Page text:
The University of Chicago Centennial CataloguesThe University of Chicago FacultyLife on the QuadsThe University and the CityThe Presidents of the University
Life on the Quads
A Centennial View of
the Student Experience at the
University of Chicago
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University Band, 1900

University Band, 1900. Under the leadership and inspiration of President Harper, the University of Chicago Band was formed in 1898 and soon became a highly popular and visible group. Harper, who was given the status of honorary member, is standing to the right of the drum holding his cornet.

 

 

 

The Eskimo chorus

The Eskimo chorus line from The Naughty Nineties, Blackfriars, 1919.

The Performing Arts

Music
Music came early to the University. In October 1892, the first two student music groups - the University Chorus and the Glee and Mandolin Club - were formed. Later that year they were joined by the University Choir, and in 1893 by the Serenade Club, the University Quartette, an Octette, and a fifteen-piece orchestra. The decade was capped by the formation of the marching band, organized in 1898 under the aegis of President Harper, an enthusiastic amateur cornet player. The band quickly became one of the most popular groups on campus and could be found at most major events such as football games.

Small, informal clubs like the Banjo Quintette, the Women's Harpsichord Club, and Women's Banjo Club also emerged as complements to the major musical organizations. Like the Glee Club, Chorus, and Choir, they gave performances and fulfilled the universal objective of all campus musical groups by offering a release for performers and audience alike from the rigors of academic life. At the same lime, campus music groups expanded the student body's appreciation for music and enhanced the musical talent of the musicians and singers.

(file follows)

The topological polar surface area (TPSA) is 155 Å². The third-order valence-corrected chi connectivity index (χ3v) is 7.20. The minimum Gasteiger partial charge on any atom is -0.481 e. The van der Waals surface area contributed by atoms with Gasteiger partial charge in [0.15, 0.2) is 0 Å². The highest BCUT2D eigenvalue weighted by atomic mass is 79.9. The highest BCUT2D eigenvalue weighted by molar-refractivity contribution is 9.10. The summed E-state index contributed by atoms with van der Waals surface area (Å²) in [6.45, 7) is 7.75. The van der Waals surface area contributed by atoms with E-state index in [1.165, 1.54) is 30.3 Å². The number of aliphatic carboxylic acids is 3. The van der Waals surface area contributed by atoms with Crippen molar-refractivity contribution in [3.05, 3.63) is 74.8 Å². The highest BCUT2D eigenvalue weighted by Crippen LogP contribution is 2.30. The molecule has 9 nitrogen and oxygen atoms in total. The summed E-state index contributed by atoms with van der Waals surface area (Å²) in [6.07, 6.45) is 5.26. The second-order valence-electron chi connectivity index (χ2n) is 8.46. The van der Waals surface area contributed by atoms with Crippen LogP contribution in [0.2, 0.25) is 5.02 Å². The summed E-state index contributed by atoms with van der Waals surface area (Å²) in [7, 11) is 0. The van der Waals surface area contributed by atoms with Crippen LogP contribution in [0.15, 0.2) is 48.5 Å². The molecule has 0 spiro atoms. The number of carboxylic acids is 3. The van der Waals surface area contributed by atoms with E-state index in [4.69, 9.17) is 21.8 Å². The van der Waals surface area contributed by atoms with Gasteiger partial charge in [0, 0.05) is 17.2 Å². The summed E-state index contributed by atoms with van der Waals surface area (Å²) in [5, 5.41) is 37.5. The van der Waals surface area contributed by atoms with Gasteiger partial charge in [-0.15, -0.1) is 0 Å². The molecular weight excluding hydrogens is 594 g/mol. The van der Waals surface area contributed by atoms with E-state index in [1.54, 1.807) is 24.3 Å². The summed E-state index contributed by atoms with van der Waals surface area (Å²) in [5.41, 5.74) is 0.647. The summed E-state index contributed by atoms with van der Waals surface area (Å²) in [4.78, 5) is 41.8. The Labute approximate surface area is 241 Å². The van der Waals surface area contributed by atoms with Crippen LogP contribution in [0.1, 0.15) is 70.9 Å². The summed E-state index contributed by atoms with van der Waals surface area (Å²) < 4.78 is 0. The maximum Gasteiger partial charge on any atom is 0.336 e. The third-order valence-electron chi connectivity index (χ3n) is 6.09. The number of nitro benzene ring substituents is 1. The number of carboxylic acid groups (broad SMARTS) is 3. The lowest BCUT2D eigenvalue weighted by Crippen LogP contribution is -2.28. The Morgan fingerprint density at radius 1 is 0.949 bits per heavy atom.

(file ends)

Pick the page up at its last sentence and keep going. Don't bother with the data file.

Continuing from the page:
In 1920, when Walter Reckless called a meeting of musicians to form a new orchestra, the popularity of student music groups had reached a peak not only in the number of participants but also in the range of music offered. Reckless succeeded in putting together a quality, all-student orchestra of about thirty members in its first year. After its initial performance at the Settlement Night Vaudeville, the University Orchestra quickly became one of the leaders in student music.

In 1931, the University created an academic Department of Music, which among other duties assumed supervision of student music groups. Under the direction of Carl Bricken, the department's chair, students formed the highly respected seventy-five piece University of Chicago Symphony Orchestra. In addition, the student choir groups and the newly organized University Singers thrived within this setting. The notable exception to this pattern was the band, which deteriorated quickly after the demise of intercollegiate football on campus. Re-established in 1955, the band represented the revival of a longstanding University musical tradition.

A new wave of interest in student music arose in the 1960s and continues today. The University Symphony Orchestra gives quarterly public performances and has toured Europe. A score of smaller ensembles, including the Collegium Musicum and the Motet Choir, perform regularly in the new Goodspeed Recital Hall and elsewhere on campus. Student music continues to thrive on the Quadrangles.


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